From Rap to Real Estate, Vanilla Ice Shines On (EXCLUSIVE VIDEO)
Within the world of music, he’s often labeled a one-hit wonder. But beyond his famed break-dancing and parachute pants, Rob Van Winkle has made a new name for himself — in real estate. And it all started, coincidentally, with his chart-topping success in the ’90s rap scene.
“When I was 16 years old, I bought a lot of houses [because] that’s what guys would normally do when they come into a lot of money,” Winkle told Celebuzz. “I bought homes in Laurel Canyon in L.A. because I thought I’d be working there. I brought on Bleecker Street [in New York], in Miami and Dallas and all these places. I went on tour for four years and never saw these homes. I came back and was like…that was stupid. I wasted all that money. There’s cobwebs in the corners of the…home.”
Though his didn’t “get the bug” for design until about 15 years ago, Winkle delved right into real estate, snapping up properties to turn them for a profit. “I’ve had my hands on a lot of real estate deals, but a lot of them are small homes because I worked my way up,” he explained. “It’s not all mansions. Some of them, you just turn and flip as a piece of paper. Literally, I buy below the appraised value, turn around and put it on MLS (Multiple Listing Service) the next second.”
Eventually, he found his flipping niche in the world of Palm Beach, Fla., real estate. “There’s a lot of money there, there’s a lot of mansions there and there’s a lot of people who buy them so it’s a great market,” he explained. “I really know my area and it’s worked out very well.”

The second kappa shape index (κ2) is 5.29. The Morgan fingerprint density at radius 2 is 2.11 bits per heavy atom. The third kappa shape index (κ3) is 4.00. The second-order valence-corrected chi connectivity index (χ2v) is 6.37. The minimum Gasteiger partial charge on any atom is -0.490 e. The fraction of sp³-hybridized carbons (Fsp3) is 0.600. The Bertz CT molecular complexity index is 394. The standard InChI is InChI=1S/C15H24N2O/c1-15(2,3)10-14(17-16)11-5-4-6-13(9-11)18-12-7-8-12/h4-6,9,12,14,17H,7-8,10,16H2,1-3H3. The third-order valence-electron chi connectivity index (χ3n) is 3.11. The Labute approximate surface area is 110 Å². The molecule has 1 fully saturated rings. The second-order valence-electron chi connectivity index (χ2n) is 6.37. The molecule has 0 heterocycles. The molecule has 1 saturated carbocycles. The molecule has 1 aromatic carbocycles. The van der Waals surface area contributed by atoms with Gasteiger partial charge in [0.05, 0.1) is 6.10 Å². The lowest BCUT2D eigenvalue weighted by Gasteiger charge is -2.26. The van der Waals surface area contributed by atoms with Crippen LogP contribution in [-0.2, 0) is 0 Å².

After building his portfolio for over a decade, Winkle got a phone call from producer Matt Levine, with whom he had filmed for Biography Channel program. “Two years after the show has already aired, he called me up out of the blue and…[asked], ‘Are you still doing real estate?'” he recalled. “And I said, ‘Yeah. In fact, tomorrow I’m about to close on…a mansion in Pam Beach.’ So Matt Levine flies in the next day and says, ‘Can I come in and film the house?’ I said, ‘Sure,’ but didn’t think much of it…. [But] by the time he got on a plane to go home, they had the deal wrapped up. So, I never pitched it. I never had an idea to do a TV show about this. It just fell in place.”
To remake the residence, Winkle turned to a travel magazine for inspiration. “I saw this tiki hut over the water that said, ‘Come to Tahiti and spend a nice vacation at a five-star resort,’ he recalled. “And I go, ‘I’m going to recreate this in Palm Beach…. Sp I turned it into a Tahitian retreat, with bamboo lattice [on] the ceiling. I recreated the whole beach, put in a lot of palm trees, brought in [white sugar] sand from Key West, turned the water turquoise [and] put a tiki hut over the dock. It looks just like the magazine. It’s incredible.”
And it’s in bringing to life such lavish themes that Winkle feels he leaves his mark. “What I do to these houses is completely different than if someone just come in and says, ‘Oh, let me just fix up this house put some paint and carpet and just turn it into what it was,'” he said. “I gut them. I completely tear every wall down and I recreate it. I leave my signature there and that’s kinda like one of my things that I’m just honored that people really appreciate.”
The Vanilla Ice Project on Sundays at 10 p.m. ET/PT on the DIY Network and on his new special, Ice My House. Check local listings for times.
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